Wouldn’t life be perfect if you opened your own business and customers started to appear? The reality is, potential customers are everywhere if you can understand exactly what they are looking for.
You don’t need to know what flavour of ice cream they crave, or what features they want on their smartphone. You just need to get a better idea about their goals. Everyone is looking for something better: improved health, more money, career advancement, bigger goals… more adventures.
The story behind each person is worth discovering… just take the time to learn more about them by asking questions.
When you’ve got the undivided attention of a potential customer in front of you, that’s the moment to get to know them better. There are four types of questions to ask if you are prospecting your cold market (people you’ve just met). Where you start depends on the flow of the conversation and how social your prospect is. The four questions fall into a technique called the FORM method: family, occupation, recreation, and money.
When you have the opportunity to speak with your prospect, start with an ice breaker question. Find out what brings them to the networking event. Or ask them what they’ve been doing since your last conversation or meeting. Let the conversation develop organically. Don’t force a question to complete your checklist. Eventually, you want to find answers to the four types of questions to get as complete a picture about your prospect as possible.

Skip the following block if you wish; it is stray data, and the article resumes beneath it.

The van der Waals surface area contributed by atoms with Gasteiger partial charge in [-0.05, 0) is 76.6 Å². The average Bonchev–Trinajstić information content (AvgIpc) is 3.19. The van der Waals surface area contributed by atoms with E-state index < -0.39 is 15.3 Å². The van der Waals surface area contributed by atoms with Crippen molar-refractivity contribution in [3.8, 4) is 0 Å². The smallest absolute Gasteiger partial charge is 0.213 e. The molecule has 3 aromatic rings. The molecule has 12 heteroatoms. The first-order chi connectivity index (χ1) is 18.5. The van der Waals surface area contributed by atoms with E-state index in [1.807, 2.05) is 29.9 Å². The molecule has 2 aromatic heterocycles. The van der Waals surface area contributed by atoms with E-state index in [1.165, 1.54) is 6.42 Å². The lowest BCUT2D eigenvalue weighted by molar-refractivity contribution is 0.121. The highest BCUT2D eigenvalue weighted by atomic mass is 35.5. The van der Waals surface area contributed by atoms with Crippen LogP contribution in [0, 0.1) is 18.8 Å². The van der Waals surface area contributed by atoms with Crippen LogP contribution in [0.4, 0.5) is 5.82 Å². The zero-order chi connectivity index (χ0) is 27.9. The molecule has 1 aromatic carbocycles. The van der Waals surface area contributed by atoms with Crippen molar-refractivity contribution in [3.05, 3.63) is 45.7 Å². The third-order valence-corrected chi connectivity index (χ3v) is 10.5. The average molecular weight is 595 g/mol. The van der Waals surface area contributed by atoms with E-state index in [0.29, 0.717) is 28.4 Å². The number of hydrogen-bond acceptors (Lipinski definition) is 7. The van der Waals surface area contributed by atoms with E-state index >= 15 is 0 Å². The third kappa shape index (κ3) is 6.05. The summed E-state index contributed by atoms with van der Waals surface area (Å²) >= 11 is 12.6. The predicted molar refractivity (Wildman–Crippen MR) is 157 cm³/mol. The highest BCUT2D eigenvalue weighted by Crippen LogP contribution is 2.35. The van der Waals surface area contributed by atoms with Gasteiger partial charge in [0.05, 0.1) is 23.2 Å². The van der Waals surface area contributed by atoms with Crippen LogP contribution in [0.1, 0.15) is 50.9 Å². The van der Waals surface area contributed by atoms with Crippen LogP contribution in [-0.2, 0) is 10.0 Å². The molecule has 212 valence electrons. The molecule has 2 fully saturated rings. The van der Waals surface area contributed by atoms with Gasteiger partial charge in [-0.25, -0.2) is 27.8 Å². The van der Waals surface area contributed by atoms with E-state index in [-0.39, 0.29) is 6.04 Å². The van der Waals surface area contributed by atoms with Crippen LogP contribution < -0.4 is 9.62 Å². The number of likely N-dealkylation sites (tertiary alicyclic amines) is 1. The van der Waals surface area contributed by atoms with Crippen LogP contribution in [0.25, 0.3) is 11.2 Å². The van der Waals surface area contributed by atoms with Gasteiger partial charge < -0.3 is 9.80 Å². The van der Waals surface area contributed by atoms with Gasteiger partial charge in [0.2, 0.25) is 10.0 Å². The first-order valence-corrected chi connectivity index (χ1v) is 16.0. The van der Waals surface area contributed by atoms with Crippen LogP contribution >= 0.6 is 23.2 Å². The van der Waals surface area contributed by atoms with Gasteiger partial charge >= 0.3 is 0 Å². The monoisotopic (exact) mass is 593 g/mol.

Ask questions about their family.
The topic of family can be as casual or personal as you want it to be, depending on whether your prospect opens the door to this, or whether you feel comfortable asking questions about family. If your prospect mentions that the reason they want to start their own business is they want to be able to provide for their family, then you can find out more. What do they mean by family? Their parents? Their spouse and children?